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|Title:||T-shirt ink for one-step screen-printing of hydrophobic barriers for 2D- and 3D-microfluidic paper-based analytical devices|
Flow Innovation-Research for Science and Technology Laboratories (FIRST Labs.)
|Citation:||Talanta. Vol.205, (2019)|
|Abstract:||© 2019 Elsevier B.V. This work presents the use of polyvinyl chloride (PVC) fabric ink, commonly employed for screening t-shirts, as new and versatile material for printing hydrophobic barrier on paper substrate for microfluidic paper-based analytical devices (μPADs). Low-cost, screen-printing apparatus (e.g., screen mesh, squeegee, and printing table) and materials (e.g. PVC ink and solvent) were employed to print the PVC ink solution onto Whatman filter paper No. 4. This provides a one-step strategy to print flow barriers without the need of further processing except evaporation for 3–5 min in a fume hood to remove the solvent. The production of the single layer μPADs is reasonably high with up to 77 devices per screening with 100% success rate. This method produces very narrow fluidic channel 486 ± 14 μm in width and hydrophobic barrier of 642 ± 25 μm thickness. Reproducibility of the production of fluidic channels and zones is satisfactory with RSDs of 2.9% (for 486-μm channel, n = 10), 3.7% (for 2-mm channel, n = 50) and 1.5% (for 6-mm diameter circular zone, n = 80). A design of a 2D-μPAD produced by this method was employed for the colorimetric dual-measurements of thiocyanate and nitrite in saliva. A 3D-μPADs with multiple layers of ink-screened paper was designed and constructed to demonstrate the method's versatility. These 3D-μPADs were designed for gas-liquid separation with in-situ colorimetric detection of ethanol vapor on the μPADs. The 3D-μPADs were applied for direct quantification of ethanol in beverages and highly colored pharmaceutical products. The printed barrier was resistant up to 8% (v/v) ethanol without liquid creeping out of the barrier.|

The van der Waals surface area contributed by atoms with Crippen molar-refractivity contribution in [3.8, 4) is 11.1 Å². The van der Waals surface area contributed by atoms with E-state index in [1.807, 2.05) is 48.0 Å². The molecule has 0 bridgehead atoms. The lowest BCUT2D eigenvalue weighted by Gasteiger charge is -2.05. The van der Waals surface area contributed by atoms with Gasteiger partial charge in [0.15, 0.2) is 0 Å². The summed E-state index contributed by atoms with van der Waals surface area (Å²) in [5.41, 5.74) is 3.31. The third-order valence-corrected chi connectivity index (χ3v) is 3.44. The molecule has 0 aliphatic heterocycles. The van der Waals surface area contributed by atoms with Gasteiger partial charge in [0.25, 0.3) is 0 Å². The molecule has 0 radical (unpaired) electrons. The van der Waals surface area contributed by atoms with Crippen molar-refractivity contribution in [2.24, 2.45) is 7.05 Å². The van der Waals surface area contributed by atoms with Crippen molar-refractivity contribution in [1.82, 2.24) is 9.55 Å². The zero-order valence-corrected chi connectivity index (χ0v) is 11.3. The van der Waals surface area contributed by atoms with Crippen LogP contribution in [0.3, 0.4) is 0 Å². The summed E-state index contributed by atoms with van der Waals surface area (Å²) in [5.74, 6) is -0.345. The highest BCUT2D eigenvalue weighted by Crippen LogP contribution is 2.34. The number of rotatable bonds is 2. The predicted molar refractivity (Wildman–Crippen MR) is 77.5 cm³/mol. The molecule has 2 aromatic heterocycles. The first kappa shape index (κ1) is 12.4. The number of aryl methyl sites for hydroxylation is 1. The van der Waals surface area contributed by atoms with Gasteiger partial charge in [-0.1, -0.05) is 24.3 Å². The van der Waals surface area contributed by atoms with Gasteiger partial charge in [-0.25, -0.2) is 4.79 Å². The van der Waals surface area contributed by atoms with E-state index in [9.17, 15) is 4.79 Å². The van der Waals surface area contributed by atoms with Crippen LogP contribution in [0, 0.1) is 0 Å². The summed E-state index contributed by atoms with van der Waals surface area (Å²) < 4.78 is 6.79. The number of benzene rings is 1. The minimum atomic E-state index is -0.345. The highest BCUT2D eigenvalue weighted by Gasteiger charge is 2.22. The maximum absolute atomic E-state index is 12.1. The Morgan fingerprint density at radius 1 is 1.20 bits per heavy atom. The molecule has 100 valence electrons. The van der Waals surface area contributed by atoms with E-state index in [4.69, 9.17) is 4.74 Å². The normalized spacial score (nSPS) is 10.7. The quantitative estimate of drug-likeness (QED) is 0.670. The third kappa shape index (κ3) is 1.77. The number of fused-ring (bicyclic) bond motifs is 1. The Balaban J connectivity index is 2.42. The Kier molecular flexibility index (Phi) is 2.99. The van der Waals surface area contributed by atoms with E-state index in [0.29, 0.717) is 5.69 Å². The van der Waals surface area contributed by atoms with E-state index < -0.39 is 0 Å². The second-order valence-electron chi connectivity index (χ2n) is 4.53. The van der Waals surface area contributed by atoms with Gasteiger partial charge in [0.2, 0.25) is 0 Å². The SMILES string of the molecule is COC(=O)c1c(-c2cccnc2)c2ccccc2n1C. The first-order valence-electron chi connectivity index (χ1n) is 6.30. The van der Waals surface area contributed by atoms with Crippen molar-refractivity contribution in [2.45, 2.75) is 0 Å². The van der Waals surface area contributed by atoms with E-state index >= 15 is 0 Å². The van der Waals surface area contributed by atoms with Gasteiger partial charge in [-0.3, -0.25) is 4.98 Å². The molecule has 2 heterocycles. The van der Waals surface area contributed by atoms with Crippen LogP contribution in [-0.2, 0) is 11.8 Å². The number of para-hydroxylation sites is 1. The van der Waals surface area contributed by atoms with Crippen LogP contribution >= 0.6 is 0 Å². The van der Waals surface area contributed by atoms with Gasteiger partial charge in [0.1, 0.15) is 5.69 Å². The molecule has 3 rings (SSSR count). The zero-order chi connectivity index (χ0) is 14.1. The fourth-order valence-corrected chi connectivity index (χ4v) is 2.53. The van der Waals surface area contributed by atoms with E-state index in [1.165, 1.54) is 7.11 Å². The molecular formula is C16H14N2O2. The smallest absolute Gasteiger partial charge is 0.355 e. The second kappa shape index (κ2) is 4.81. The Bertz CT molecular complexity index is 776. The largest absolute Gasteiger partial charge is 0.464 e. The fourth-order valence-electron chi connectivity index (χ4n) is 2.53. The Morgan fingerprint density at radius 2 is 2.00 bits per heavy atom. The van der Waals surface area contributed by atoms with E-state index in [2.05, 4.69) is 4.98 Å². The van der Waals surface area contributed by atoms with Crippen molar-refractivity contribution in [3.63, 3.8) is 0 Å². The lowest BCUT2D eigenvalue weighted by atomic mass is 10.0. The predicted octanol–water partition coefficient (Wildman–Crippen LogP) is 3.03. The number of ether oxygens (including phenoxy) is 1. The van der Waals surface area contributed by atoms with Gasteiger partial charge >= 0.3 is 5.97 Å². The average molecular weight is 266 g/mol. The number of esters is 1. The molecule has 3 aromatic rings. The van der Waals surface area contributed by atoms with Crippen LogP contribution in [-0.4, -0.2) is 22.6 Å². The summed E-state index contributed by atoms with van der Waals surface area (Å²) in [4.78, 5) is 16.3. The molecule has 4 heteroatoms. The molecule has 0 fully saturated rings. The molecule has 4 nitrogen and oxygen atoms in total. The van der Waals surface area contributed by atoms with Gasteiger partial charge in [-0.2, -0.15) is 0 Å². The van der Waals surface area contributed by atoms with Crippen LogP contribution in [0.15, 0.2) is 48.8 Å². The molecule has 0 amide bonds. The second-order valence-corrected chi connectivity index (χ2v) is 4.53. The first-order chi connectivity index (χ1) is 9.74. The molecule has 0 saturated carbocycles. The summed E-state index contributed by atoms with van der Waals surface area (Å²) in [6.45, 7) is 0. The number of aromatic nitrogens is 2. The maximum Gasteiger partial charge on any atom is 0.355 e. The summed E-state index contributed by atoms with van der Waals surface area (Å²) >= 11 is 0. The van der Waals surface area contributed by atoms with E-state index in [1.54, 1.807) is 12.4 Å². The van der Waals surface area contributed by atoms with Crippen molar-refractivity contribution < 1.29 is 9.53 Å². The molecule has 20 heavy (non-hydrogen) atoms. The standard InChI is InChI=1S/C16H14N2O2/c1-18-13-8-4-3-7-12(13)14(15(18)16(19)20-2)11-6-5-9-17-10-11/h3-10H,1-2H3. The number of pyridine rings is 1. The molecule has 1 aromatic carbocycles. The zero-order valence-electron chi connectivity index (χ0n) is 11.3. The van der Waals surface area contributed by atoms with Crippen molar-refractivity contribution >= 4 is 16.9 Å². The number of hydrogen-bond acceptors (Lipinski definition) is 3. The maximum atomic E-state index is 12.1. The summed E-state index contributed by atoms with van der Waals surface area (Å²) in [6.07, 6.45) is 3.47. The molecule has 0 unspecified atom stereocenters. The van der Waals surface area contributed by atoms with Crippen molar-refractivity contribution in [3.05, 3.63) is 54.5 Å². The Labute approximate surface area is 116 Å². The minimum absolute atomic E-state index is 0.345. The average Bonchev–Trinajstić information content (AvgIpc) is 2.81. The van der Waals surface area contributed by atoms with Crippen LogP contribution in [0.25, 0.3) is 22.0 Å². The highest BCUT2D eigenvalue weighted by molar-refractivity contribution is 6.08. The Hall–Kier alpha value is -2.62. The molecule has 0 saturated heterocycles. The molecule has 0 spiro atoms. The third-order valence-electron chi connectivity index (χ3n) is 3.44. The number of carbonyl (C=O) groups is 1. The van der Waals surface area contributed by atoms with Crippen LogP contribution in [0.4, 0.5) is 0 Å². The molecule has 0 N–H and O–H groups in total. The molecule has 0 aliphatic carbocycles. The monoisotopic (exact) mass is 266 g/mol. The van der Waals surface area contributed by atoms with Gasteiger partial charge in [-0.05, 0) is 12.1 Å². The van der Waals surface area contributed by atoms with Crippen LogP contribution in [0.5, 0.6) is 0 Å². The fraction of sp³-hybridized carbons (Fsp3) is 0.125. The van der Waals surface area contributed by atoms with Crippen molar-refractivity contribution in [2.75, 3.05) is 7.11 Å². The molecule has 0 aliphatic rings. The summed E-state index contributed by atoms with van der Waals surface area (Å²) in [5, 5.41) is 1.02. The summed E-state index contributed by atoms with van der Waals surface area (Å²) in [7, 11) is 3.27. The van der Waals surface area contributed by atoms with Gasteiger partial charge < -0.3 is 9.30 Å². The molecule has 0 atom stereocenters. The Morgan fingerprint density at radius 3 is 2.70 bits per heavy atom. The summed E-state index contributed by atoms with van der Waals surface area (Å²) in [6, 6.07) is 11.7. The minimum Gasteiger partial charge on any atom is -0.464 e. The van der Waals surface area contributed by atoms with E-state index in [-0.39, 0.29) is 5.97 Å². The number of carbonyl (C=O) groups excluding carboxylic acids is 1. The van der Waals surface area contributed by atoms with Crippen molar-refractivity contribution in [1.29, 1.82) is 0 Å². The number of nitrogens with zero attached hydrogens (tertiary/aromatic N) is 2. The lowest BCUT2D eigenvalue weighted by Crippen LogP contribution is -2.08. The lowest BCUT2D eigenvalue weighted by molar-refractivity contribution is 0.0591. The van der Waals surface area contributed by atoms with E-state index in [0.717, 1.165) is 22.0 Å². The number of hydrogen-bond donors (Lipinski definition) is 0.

|Appears in Collections:||Scopus 2019|
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